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'Significant breakthrough' in bionic eye development

Researchers have made a breakthrough in bionic eye technology, reducing power consumption to facilitate next-gen visual systems.

@AdamHuntTT
Published Thu, Dec 23 2021 2:30 AM CST   |   Updated Mon, Jan 17 2022 3:05 PM CST

Researchers from the Harbin Institute of Technology in China, the Harbin Institute, and Northumbria University have developed new technology to make bionic eyes more efficient.

'Significant breakthrough' in bionic eye development 01 | TweakTown.com

The team developed a new method for controlling the artificial synapses in bionic retinas, improving electrical conductivity, and reducing power consumption. They achieved this by injecting indium, a soft metal element, into a two-dimensional molybdenum disulfide material. When tested within an electronic retina, the artificial optical synapses produced the high-quality images required for a bionic eye.

Bionic eyes work within existing eye structures and connections to the brain and are designed to return visual function to the patient instead of purely cosmetic replacements. Some bionic eye implants are available currently but are only suitable for cases of blindness resulting from certain eye diseases.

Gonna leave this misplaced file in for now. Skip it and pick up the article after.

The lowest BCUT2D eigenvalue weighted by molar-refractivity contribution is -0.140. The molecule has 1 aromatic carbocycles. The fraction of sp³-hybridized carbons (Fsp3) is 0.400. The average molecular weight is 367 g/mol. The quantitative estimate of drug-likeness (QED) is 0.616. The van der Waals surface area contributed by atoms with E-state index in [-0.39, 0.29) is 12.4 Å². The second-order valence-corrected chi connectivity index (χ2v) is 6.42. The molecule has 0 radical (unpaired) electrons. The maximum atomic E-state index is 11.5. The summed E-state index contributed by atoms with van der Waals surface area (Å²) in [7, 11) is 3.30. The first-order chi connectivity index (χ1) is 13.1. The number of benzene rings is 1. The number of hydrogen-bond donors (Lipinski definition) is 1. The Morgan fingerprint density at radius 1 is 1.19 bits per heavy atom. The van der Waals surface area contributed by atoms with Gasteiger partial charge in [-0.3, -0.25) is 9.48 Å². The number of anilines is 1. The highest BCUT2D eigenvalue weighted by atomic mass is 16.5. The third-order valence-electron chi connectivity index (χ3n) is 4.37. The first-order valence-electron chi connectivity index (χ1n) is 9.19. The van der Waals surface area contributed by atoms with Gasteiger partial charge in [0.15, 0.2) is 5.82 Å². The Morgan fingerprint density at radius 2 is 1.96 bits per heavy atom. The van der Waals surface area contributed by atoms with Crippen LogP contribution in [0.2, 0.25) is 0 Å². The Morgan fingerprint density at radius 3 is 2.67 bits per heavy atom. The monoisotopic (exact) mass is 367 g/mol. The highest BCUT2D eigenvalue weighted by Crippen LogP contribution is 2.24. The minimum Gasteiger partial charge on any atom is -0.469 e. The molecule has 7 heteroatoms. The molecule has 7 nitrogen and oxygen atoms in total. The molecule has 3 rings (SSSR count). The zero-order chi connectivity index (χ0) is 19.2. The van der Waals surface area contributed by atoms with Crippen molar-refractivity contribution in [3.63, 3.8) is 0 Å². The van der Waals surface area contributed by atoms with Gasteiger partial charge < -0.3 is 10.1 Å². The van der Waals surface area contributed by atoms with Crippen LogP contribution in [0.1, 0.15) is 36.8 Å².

"The current visual systems are based on physically separated sensors, memories and processing units. These systems often have high power consumption and difficulties of performing complex image learning and processing tasks. Therefore, our newly developed method is of great significance for the next generation artificial visual systems,' said Professor Richard Fu or Northumbria University.

You can read more from the team's paper on the new technology, published in Advanced Materials, here.

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NEWS SOURCES:phys.org, doi.org

Adam grew up watching his dad play Turok 2 and Age of Empires on a PC in his computer room, and learned a love for video games through him. Adam was always working with computers, which helped build his natural affinity for working with them, leading to him building his own at 14, after taking apart and tinkering with other old computers and tech lying around. Adam has always been very interested in STEM subjects, and is always trying to learn more about the world and the way it works.

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